Call: Learning Analytics in Massively Multiuser Virtual Environments and Courses – Special issue of JCAL

for a Special Issue of the Journal of Computer Assisted Learning (JCAL)
on Learning Analytics in Massively Multiuser Virtual Environments and Courses

There has been much interest of late in ‘big data’ and the role it can play in decision making in diverse areas of business, science and entertainment. By employing a combination of modern artificial intelligence, machine learning and statistics techniques, extremely large and complex data sets can be ‘ mined ’ in a variety of ways to reveal relationships, patterns and insights not easily discoverable through standard database management tools and data processing applications. In the field of education, data mining approaches have been applied to the analysis of electronic ‘ stores ’ or repositories of student data for a number of years now (see Romero & Ventura 200 5), but this has been occurring largely at the institutional or sector level. Such applications, which are sometimes referred to as ‘academic analytics’ (Campbell, DeBlois & Oblinger 2007; Goldstein & Katz 2005), have not become mainstream, being relevant mainly to governments, funding agencies and institutional administrators rather than students and teachers (Siemens et al. 2011).

More recently, a new area of scholarship known as learning analytics (Long & Siemens 2011; Siemens et al. 2011) has emerged that seeks to generate knowledge ‘ about learners and their contexts, for purposes of understanding and optimising learning and the environments in which it occurs ’ (Siemens 2011, para. 5). This knowledge can be employed for a variety of purposes, among which are to allow learners to reflect on their activity and progress in relation to that of others as well as to assist teachers and support staff in predicting, identifying and supporting learners who may require additional attention and intervention (Powell & MacNeill 2012).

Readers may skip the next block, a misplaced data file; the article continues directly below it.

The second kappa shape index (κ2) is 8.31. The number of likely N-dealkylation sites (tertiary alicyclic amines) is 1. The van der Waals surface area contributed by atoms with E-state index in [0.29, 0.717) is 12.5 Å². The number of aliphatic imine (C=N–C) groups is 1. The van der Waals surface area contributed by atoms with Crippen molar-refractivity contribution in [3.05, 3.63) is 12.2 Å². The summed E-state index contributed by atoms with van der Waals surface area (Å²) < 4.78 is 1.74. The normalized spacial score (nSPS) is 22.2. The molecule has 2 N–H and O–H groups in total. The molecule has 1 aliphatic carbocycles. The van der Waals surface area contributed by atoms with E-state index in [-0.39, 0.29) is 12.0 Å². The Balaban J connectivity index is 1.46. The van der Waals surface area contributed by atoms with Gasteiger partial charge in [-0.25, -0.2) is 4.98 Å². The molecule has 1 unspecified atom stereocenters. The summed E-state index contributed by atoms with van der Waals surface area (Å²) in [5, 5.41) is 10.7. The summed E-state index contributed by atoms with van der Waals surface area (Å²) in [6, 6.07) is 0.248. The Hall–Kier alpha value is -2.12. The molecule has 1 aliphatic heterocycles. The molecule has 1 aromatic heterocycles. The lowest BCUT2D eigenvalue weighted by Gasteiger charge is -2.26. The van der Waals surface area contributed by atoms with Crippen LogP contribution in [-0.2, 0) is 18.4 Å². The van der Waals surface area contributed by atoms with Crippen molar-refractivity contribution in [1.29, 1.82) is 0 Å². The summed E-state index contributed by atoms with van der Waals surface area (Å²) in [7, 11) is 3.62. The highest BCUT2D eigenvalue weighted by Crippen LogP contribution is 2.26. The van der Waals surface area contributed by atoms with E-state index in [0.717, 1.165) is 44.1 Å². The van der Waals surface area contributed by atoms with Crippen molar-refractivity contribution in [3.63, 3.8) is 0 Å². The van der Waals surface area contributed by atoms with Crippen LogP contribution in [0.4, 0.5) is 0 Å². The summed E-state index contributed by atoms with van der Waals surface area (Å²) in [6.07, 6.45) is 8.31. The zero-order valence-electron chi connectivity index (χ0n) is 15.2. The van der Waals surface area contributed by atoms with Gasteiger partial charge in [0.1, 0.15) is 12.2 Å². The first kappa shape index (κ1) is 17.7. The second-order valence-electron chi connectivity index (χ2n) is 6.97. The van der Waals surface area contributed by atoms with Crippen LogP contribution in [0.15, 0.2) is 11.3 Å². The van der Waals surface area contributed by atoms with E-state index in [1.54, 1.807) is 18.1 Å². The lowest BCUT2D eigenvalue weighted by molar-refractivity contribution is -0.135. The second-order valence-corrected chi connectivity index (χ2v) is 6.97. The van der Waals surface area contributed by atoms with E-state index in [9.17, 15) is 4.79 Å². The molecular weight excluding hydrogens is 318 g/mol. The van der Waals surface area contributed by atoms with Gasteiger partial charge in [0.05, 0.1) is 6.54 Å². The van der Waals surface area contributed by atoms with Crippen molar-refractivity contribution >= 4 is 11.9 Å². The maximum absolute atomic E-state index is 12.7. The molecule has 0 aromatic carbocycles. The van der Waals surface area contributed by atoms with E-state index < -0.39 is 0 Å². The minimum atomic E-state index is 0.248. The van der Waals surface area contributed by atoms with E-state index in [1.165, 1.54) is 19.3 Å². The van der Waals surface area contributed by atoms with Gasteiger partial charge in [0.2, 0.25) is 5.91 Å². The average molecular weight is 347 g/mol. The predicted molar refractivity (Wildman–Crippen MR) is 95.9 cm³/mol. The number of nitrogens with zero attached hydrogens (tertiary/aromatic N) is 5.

Occurring in parallel is the burgeoning trend toward s the delivery of education and learning at a ‘massive’ scale. The last decade has seen an explosion of activity in the use of massively multiplayer online games (e.g. World of Warcraft) and virtual worlds (e.g. Second Life) for both formal and informal learning (see Childress & Braswell 2006; Dalgarno & Lee 2010). These massively multiuser virtual environments (MMVEs) are rife with opportunities for exploiting learning analytics method s to produce enhanced outcomes and experiences for students. At the same time, we have been witnessing a movement in which many universities and colleges, including some of the most prestigious institutions of higher learning in the world ( e.g. Harvard, Stanford, MIT and the Universities of Melbourne, Toronto and Edinburgh, to name a few), are ‘ opening up ’ their course offerings to massive numbers of participants on the Internet (see, for example, Brown 2013; Daniel 2012; McAuley, Stewart, Siemens & Cormier 2013; Siemens, Irvine & Code 2013). In such massive open online course s (MOOCs), the involvement of hundreds, thousands or even tens of thousands of students creates a heighted imperative to devise alternative strategies for feedback and assessment that are less reliant on individual teachers. Learning analytics have the potential to be used in MOOCs to facilitate new models of self and peer assessment as well as to make possible the implementation of a range of automated mechanisms to support and augment students’ self – regulated learning goals and processes.